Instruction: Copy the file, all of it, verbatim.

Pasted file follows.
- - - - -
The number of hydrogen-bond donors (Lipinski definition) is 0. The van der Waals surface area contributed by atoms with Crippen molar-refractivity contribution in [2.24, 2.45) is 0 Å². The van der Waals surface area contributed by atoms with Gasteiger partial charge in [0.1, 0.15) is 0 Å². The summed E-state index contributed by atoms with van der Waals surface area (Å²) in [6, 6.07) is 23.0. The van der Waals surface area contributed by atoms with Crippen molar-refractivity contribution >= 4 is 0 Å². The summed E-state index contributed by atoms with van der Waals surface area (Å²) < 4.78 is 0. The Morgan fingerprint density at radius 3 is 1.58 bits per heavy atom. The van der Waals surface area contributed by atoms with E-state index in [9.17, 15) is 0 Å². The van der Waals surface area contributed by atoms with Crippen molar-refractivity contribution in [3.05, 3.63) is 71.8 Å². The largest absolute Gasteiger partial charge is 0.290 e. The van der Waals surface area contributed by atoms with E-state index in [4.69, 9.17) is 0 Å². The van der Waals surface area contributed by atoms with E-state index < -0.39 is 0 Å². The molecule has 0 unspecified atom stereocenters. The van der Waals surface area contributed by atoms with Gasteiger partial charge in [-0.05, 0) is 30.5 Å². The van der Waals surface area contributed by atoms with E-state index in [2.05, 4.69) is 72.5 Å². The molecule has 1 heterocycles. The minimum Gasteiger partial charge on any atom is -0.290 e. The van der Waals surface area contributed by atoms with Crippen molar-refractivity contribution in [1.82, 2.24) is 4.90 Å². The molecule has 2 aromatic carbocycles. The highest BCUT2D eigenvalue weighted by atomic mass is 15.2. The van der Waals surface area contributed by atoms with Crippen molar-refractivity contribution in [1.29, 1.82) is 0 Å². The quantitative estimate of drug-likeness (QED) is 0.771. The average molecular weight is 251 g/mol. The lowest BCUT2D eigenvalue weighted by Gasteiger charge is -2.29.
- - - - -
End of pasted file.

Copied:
The number of hydrogen-bond donors (Lipinski definition) is 0. The van der Waals surface area contributed by atoms with Crippen molar-refractivity contribution in [2.24, 2.45) is 0 Å². The van der Waals surface area contributed by atoms with Gasteiger partial charge in [0.1, 0.15) is 0 Å². The summed E-state index contributed by atoms with van der Waals surface area (Å²) in [6, 6.07) is 23.0. The van der Waals surface area contributed by atoms with Crippen molar-refractivity contribution >= 4 is 0 Å². The summed E-state index contributed by atoms with van der Waals surface area (Å²) < 4.78 is 0. The Morgan fingerprint density at radius 3 is 1.58 bits per heavy atom. The van der Waals surface area contributed by atoms with E-state index in [9.17, 15) is 0 Å². The van der Waals surface area contributed by atoms with Crippen molar-refractivity contribution in [3.05, 3.63) is 71.8 Å². The largest absolute Gasteiger partial charge is 0.290 e. The van der Waals surface area contributed by atoms with E-state index in [4.69, 9.17) is 0 Å². The van der Waals surface area contributed by atoms with E-state index < -0.39 is 0 Å². The molecule has 0 unspecified atom stereocenters. The van der Waals surface area contributed by atoms with Gasteiger partial charge in [-0.05, 0) is 30.5 Å². The van der Waals surface area contributed by atoms with E-state index in [2.05, 4.69) is 72.5 Å². The molecule has 1 heterocycles. The minimum Gasteiger partial charge on any atom is -0.290 e. The van der Waals surface area contributed by atoms with Crippen molar-refractivity contribution in [1.82, 2.24) is 4.90 Å². The molecule has 2 aromatic carbocycles. The highest BCUT2D eigenvalue weighted by atomic mass is 15.2. The van der Waals surface area contributed by atoms with Crippen molar-refractivity contribution in [1.29, 1.82) is 0 Å². The quantitative estimate of drug-likeness (QED) is 0.771. The average molecular weight is 251 g/mol. The lowest BCUT2D eigenvalue weighted by Gasteiger charge is -2.29.